Thursday, April 21, 2016

Today marks the first day of round two in my battle against ovarian cancer.  It just goes to show you that you can never let your guard down when it comes to this disease.  BUT, I’m well rested, healed from the previous battle, and have a new strategy up my sleeve.

Yesterday’s news was not the news I wanted to hear, but it was news that was not unexpected.  When the recurrence rate for ovarian cancer is 80%, one has to be a bit pragmatic. I think that’s how I dealt with it yesterday – pragmatically.

“Your CT revealed that the disease is back, Stacey.  You have a small spot on your pancreas and several on your liver.  Additionally, there is that lump on your lymph node.  You caught it early and so it is considered a “low – load”.  There are a few options that we can consider.”

Her face blurred, but only for a short while.  It’s hard not to react when you get news you don’t want to hear.  But, this time, as was my goal, the rug was not pulled out from underneath my feet.  I was prepared – well- as best that I could be.  I put my glasses on to focus on reading Dr. Singh’s lips as she spoke.  “I can meet with the board to see if surgery is an option.  You will need to have chemo in addition to the surgery, regardless”.

“How many rounds?”  I thought, “one or two?”


What?   Really?  Six?

“Well, then, take a look at my hair right now and get a good look.  It is finally where I like it. ”

“Yes, it is beautiful”, Dr. Singh responded.  “It is so thick – was it thick before?”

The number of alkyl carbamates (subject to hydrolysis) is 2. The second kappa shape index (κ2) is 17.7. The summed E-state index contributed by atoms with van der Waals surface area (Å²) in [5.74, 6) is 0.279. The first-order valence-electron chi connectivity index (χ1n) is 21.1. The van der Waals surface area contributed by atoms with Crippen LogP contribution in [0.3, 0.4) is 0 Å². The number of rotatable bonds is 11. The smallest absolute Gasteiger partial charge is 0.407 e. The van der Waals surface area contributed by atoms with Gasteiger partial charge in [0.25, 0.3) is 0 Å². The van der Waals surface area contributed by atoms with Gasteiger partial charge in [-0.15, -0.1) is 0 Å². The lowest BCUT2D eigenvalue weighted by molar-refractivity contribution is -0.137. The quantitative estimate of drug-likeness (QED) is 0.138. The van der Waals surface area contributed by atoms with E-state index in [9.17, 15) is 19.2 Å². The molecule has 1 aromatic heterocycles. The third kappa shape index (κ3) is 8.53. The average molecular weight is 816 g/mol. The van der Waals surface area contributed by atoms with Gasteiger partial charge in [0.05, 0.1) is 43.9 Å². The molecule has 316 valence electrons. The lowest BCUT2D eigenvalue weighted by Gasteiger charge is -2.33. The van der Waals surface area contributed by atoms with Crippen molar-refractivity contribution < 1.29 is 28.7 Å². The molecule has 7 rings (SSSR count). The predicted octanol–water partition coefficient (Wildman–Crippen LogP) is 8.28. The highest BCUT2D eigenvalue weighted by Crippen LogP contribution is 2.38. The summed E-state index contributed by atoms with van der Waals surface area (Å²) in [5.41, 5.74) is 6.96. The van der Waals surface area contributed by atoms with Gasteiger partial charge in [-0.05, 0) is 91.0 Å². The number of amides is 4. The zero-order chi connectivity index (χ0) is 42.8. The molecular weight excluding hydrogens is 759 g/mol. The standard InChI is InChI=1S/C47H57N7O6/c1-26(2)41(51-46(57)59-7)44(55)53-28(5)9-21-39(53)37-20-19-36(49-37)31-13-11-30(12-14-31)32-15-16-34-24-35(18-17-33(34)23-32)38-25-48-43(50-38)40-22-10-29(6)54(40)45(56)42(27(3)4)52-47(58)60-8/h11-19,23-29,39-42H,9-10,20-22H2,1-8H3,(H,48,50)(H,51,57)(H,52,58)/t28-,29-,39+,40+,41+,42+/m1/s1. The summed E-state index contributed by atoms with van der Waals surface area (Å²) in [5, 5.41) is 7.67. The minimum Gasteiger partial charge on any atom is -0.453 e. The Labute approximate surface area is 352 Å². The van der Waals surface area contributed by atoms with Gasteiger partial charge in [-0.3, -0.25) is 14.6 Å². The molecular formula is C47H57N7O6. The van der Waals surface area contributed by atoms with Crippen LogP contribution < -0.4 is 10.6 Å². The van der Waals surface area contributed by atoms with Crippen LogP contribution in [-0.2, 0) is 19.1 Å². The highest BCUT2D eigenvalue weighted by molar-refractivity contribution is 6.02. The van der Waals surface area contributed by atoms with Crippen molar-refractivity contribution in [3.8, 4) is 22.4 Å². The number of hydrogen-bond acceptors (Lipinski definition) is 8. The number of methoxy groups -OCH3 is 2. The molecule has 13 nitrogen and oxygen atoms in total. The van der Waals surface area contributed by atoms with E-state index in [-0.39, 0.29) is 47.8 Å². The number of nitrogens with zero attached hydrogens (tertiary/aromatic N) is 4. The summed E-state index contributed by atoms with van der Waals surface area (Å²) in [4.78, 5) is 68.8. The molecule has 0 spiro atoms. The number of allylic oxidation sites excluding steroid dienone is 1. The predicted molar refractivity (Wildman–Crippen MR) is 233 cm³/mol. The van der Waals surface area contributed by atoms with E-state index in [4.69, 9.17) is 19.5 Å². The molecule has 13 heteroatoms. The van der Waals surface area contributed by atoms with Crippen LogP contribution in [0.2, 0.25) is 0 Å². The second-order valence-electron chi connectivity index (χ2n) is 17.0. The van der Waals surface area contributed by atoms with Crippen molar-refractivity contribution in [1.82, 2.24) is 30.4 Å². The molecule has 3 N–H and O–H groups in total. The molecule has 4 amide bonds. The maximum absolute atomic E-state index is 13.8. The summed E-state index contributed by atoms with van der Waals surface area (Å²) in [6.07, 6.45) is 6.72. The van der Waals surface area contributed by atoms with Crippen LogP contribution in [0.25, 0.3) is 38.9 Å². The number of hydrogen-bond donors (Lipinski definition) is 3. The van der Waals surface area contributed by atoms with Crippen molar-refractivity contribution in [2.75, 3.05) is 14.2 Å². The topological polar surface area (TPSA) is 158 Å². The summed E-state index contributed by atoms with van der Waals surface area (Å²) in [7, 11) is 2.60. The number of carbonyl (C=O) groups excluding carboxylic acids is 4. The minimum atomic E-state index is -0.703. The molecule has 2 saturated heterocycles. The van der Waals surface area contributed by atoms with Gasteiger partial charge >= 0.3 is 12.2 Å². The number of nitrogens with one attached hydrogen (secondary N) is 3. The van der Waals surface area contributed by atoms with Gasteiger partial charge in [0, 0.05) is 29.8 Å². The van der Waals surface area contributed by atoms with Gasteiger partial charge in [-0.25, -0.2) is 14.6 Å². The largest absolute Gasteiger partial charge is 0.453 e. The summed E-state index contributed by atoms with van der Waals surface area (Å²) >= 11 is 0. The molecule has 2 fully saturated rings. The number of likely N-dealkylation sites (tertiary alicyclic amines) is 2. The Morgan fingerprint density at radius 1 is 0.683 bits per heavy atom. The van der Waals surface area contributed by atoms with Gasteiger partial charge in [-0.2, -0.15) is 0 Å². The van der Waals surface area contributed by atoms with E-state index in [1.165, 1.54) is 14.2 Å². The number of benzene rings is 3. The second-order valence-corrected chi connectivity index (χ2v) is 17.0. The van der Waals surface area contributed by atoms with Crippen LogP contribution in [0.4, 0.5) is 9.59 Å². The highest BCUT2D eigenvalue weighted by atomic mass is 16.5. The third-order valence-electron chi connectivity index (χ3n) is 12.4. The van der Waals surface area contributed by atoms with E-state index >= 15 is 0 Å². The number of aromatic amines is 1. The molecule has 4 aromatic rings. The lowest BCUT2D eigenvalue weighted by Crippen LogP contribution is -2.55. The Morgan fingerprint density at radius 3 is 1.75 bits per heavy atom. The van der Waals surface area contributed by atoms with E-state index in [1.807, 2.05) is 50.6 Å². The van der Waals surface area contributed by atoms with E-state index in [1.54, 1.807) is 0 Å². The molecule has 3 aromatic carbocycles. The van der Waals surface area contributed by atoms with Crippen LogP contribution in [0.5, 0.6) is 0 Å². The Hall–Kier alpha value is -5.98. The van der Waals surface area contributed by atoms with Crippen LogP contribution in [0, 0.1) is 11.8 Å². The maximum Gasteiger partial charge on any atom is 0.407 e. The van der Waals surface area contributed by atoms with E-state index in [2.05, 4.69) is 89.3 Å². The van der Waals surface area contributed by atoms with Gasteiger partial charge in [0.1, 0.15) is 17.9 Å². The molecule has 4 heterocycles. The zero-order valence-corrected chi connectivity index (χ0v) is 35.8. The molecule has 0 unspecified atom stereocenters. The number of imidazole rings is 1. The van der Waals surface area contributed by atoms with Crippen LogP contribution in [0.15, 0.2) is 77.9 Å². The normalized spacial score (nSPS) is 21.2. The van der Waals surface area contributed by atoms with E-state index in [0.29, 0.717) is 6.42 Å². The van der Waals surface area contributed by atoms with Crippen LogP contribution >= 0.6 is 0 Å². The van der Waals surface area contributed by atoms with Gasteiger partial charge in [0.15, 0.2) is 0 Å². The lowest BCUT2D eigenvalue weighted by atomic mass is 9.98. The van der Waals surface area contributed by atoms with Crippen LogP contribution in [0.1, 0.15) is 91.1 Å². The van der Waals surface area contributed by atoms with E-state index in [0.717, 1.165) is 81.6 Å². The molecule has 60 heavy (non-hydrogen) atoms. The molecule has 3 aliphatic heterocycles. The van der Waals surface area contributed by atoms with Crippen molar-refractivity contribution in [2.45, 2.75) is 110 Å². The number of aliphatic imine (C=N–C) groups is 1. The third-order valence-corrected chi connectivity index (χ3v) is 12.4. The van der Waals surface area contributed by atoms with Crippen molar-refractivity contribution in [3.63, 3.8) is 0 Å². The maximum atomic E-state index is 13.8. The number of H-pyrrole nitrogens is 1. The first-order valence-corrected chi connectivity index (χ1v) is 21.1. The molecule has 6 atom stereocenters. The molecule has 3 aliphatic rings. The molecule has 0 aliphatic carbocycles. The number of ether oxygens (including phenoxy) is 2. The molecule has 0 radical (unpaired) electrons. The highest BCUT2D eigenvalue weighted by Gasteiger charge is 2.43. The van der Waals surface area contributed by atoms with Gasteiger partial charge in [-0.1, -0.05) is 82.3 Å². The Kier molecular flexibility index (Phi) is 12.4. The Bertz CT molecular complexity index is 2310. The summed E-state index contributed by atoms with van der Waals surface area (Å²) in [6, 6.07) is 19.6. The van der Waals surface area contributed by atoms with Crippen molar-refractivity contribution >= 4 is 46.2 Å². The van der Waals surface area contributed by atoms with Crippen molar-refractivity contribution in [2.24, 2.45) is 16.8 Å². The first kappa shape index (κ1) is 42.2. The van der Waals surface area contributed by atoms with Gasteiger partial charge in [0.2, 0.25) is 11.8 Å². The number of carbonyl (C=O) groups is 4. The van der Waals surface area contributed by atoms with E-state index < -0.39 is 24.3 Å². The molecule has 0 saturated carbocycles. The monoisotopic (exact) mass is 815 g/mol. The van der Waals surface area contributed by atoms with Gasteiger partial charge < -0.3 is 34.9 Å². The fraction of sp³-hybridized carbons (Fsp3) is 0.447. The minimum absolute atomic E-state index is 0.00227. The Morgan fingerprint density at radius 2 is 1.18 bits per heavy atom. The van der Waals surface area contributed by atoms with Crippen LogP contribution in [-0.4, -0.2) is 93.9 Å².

“No.  It was fine and bone-straight.  Truthfully, it has taken me till now to figure out how to manage curly hair!”

“Tell me about it.  I’ve been trying to figure that out for 30 years.”

It seems now, in retrospect, that this conversation was a bit “light” for the news that she delivered.  But I don’t see that we could have handled it any other way.  It was pragmatic.  It was sensible.  It was responsible.

“I’m ready.  When can I start?”

“How is next Tuesday?”

“Great.  The sooner the better.  I’ll be finished by the fall – when I’m going to need that hair back again.”

And we carried on.  Kevin kept looking at me to see how I was responding.  I was good.  I really was.  I got it.  Finally.  I have a disease that will continue to haunt me until there is a cure.  I will fight for my life for the rest of my life.  But so do people with diabetes.  So – I am not unique.

“I’m okay when you are okay, Stacey”, said Kevin.  “I hate seeing you sad.”

For some reason, that was just not in my emotional inventory yesterday.  I felt peaceful.  I can’t say I was happy, but it felt, almost like being at the dentist when they tell you you have a cavity.  Well, sort of.  I was ready to fight.  I am ready to fight.

“I’ll get a script ready to take your bloodwork now so you don’t have to come back.”

I encouraged Kevin that it was okay for him to leave.  He had been there for the news and needn’t hold my hand through blood work.  Been there – done it.  A kiss for good-luck and he was on his way.  Candy, my nurse, came to get me shortly after and seconds later Dr. Singh appeared again.

“Stacey, the trial study that I wanted to suggest to you – taking a pill that may prolong the time between relapses – is closed.  But there is another clinical trial at Princess Margaret Hospital that is researching the impact of immunotherapy on ovarian cancer. I’d like you to hear about it. Would you be interested in learning more?”